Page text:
From FIG. 5 it can be seen that by combining the absorbing filter with the angle sensitive short wave pass filter, a combined effect from both filters is obtained.
The light that is emitted from the phosphor at high angles is principally reflected by the short wave pass filter. In order to limit the cost of the short wave pass filter and to make it easily producible, the number of layers of the short wave pass filter has been limited as, for example, the six layers shown in Table I so that it is not 100 percent efficient. This means that some small amount of high angle light (less than 41° from a line perpendicular to the inner surface of the face plate) will leak through the short wave pass filter. Such light which does leak through the short wave pass filter must pass through the absorbing filter section 46 where it is further attenuated. What little light that gets through the absorbing filter during its first pass will be reflected off the surface 43 after which it must pass down through the absorbing filter 46 where it is attenuated again. However, since this light is still at a relatively high angle, what little light remains will be reflected by the short wave pass filter and bounced out of the system. Thus, it can be seen that by adding a very few layers to the absorbing filter, a much improved performance can be obtained over that which is provided by just a short wave pass filter by itself. In addition, the absorbing filter reduces scattered white light. It helps to eliminate the halo and it also increases the contrast of the final display.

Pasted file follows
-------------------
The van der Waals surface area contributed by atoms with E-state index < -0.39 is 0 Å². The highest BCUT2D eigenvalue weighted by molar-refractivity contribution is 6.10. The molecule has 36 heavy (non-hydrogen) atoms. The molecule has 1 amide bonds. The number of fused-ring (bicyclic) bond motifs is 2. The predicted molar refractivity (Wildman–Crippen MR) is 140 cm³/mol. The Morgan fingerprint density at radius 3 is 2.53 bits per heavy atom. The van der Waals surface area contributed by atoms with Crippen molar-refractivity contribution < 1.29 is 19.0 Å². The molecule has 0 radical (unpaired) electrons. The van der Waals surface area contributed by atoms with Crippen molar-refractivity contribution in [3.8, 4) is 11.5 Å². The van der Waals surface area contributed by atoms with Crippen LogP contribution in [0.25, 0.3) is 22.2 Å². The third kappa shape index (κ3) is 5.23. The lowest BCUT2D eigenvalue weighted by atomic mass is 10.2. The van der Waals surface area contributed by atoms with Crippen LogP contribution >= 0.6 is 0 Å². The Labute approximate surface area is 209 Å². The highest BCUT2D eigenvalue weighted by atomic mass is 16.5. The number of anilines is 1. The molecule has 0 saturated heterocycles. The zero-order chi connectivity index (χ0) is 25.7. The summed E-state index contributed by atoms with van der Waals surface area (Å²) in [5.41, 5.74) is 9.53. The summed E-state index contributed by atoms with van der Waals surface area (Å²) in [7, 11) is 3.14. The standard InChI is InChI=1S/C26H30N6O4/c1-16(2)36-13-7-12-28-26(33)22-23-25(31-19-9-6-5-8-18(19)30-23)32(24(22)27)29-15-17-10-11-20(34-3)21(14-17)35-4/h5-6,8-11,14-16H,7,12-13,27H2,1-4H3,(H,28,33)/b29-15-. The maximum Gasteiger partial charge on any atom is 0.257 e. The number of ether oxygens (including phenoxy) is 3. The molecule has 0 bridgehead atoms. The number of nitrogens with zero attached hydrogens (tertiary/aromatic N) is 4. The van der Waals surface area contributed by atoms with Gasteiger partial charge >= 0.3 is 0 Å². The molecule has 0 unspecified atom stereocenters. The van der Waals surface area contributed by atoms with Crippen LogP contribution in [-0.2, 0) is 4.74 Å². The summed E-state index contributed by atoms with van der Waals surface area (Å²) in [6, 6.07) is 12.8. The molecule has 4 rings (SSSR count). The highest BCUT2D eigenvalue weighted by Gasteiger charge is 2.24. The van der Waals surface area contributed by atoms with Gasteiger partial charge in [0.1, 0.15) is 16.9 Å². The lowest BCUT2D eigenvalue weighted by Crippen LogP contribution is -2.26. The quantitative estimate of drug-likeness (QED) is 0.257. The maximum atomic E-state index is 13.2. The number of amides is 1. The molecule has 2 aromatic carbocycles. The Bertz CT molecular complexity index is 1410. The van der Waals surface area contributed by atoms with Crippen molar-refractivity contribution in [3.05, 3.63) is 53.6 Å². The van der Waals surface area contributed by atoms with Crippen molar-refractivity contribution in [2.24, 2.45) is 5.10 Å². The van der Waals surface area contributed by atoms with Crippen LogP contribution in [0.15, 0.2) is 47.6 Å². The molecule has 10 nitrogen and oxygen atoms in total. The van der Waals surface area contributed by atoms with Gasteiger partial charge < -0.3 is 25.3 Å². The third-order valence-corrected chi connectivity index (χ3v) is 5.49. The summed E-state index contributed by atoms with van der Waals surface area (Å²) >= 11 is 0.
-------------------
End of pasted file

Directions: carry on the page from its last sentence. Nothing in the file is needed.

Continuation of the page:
Unexpected results were obtained with the combination of the absorbing filter with the angle sensitive short wave pass filter. Normally, one skilled in the art would expect to obtain fairly high reflection off the short wave pass filter from the observer's side. The results from the combined filter show there is, in fact, less specular reflection than one would expect from combining a normal absorbing filter with the short wave pass filter. By way of example, one would expect to obtain 4 to 5% reflection from such a combination when, in fact, a reflection as low as 2% was achieved, which is a factor of two less than expected. This is an important feature for the present invention, particularly in areas in which the cathode ray tube is to be viewed where there is high illumination.
Although it is no longer critical, it still may be desirable to provide an anti-reflection coating 61 on the outer front surface 42 of the face plate 41. As explained above, an anti-reflection coating of the type described in the U.S. Pat. No. 3,185,020 can be utilized.
The arrangement shown in FIG. 2 in which the absorption filter is placed between the observer and the short wave pass filter has the advantage in that the short wave pass filter which reflects light that used to form the halo is now reflected back onto the phosphor grains and gives increased spot brightness. This spot brightness is achieved even though there is some attenuation of the light by the absorption filter. By combining the absorbing filter with the short wave pass filter, the attenuation of the absorbing filter of the desired high angle signal light rays is negligible.